A couple of weeks ago I stood in the rain to watch the Olympic flame go by. Actually I saw it twice, because it had a lunchtime stopover in our town, so I watched it arrive, popped into a café for a latte and a pecan Danish, repositioned myself at the other end of the town and watched the circus leave.
Despite myself, I was quite moved by the whole experience. There was a lovely atmosphere on the streets and thanks to the wonders of technology we were given real-time updates of the torch’s progress, until finally someone shouted: ‘It’s two minutes away!’ Then we all got very excited, even cheering the forward guard of policemen and support vehicles.
Certainly the sponsors weren’t backwards in coming forwards and the advertising element was a bit in your face – but I suppose I can’t complain about public money being spent and then grumble when commercialism steps in to help. Funding has to come from somewhere.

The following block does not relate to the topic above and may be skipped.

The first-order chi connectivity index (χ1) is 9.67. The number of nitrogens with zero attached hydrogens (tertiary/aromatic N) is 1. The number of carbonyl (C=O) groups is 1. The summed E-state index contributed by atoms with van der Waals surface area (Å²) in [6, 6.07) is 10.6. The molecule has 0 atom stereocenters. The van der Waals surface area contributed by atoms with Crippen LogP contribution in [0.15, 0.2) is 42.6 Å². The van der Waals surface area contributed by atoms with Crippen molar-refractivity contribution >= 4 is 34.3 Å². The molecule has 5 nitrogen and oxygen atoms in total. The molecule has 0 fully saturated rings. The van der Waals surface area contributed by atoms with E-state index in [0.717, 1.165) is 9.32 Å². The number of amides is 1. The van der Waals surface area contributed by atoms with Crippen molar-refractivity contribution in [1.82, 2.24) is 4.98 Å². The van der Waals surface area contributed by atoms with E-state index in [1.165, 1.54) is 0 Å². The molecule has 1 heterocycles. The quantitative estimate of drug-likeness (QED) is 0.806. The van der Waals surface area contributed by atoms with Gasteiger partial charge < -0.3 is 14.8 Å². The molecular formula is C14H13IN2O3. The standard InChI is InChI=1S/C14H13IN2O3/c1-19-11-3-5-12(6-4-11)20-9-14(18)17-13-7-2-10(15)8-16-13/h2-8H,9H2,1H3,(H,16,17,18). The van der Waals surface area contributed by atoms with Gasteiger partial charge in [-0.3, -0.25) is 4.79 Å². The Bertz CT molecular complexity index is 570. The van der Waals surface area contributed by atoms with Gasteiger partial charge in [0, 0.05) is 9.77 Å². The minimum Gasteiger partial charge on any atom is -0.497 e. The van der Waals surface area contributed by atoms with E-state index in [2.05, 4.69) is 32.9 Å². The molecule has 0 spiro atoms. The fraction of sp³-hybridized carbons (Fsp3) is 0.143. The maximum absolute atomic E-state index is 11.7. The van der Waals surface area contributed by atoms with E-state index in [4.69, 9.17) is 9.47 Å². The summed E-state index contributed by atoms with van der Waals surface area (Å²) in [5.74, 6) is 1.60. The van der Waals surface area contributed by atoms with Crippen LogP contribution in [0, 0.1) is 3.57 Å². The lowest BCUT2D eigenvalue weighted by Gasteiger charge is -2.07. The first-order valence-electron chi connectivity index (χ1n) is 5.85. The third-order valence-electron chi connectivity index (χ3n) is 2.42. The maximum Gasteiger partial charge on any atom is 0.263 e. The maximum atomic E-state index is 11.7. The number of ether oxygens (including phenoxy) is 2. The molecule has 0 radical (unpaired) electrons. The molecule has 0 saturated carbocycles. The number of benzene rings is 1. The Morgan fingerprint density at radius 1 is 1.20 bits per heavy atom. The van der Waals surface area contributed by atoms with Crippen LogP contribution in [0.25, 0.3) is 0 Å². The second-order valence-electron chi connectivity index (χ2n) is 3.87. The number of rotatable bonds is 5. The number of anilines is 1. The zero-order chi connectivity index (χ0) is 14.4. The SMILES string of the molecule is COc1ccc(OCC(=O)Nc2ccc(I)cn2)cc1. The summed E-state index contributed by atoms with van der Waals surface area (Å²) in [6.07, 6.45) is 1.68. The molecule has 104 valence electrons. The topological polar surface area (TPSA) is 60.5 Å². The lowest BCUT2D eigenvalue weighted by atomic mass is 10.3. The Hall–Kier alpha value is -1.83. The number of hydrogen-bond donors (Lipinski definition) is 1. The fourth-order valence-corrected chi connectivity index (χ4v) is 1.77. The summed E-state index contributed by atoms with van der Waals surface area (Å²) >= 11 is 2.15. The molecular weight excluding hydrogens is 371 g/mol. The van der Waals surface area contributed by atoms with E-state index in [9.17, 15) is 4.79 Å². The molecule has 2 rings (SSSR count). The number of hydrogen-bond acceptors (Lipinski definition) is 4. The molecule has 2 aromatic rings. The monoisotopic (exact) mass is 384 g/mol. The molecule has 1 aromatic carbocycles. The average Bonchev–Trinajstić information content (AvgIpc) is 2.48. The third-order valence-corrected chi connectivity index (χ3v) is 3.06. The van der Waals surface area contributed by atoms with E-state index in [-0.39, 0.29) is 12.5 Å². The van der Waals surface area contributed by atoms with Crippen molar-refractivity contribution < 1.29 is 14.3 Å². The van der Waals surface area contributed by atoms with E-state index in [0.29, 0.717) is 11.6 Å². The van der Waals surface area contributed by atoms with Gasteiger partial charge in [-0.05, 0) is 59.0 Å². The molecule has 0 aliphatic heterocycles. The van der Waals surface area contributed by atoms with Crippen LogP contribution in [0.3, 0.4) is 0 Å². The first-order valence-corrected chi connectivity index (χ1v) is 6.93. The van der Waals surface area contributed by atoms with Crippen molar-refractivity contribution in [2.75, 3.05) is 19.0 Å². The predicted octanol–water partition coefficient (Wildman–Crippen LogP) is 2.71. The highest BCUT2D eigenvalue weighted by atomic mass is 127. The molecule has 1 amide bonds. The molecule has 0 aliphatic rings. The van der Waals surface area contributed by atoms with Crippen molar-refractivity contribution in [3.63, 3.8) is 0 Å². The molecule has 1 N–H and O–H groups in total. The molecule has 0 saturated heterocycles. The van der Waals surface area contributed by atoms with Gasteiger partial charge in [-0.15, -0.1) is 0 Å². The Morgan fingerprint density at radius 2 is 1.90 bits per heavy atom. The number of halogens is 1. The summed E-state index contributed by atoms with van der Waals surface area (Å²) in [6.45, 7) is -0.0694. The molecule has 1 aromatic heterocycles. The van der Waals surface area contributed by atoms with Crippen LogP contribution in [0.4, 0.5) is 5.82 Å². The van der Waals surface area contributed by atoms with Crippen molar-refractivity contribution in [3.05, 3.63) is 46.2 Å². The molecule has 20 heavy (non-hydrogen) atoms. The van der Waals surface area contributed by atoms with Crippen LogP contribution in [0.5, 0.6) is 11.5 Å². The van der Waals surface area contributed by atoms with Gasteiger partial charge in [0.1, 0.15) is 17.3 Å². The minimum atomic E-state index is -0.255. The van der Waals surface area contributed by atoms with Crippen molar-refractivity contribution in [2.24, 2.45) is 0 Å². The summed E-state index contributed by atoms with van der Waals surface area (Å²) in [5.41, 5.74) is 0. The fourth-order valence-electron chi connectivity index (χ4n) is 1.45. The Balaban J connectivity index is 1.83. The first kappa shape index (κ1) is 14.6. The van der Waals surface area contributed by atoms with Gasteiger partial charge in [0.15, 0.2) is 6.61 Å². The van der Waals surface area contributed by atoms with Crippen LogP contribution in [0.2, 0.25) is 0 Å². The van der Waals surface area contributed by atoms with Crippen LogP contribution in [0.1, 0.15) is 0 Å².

As to the events themselves – and let’s not forget that this is a sports competition, and not just a massive opportunity to showcase London as the tourist destination of choice – well, I can’t be doing with all the strutting and fretting that goes with the track and field, and based on the GB football team’s first outing the other night I don’t think there’ll be much there to captivate me. I’ve had enough of tennis for a while and I don’t understand the rules of quite of a lot of what’s on offer.
But I heard an interesting radio programme about some of the less well-publicised events and that has whetted my appetite. For instance, water polo sounds like it might be worth a look-in; and no doubt there’ll be back stories and tales of personal triumph that bring a tear to the eye.
So I won’t be glued to the telly for the whole extravaganza, but I shall definitely watch some of it. And I honestly want it all to go well. I want the transport system to work, the security to be effective but unobtrusive, the stadiums to be full and I want the sun to shine. And I really want Bradley Wiggins to win gold.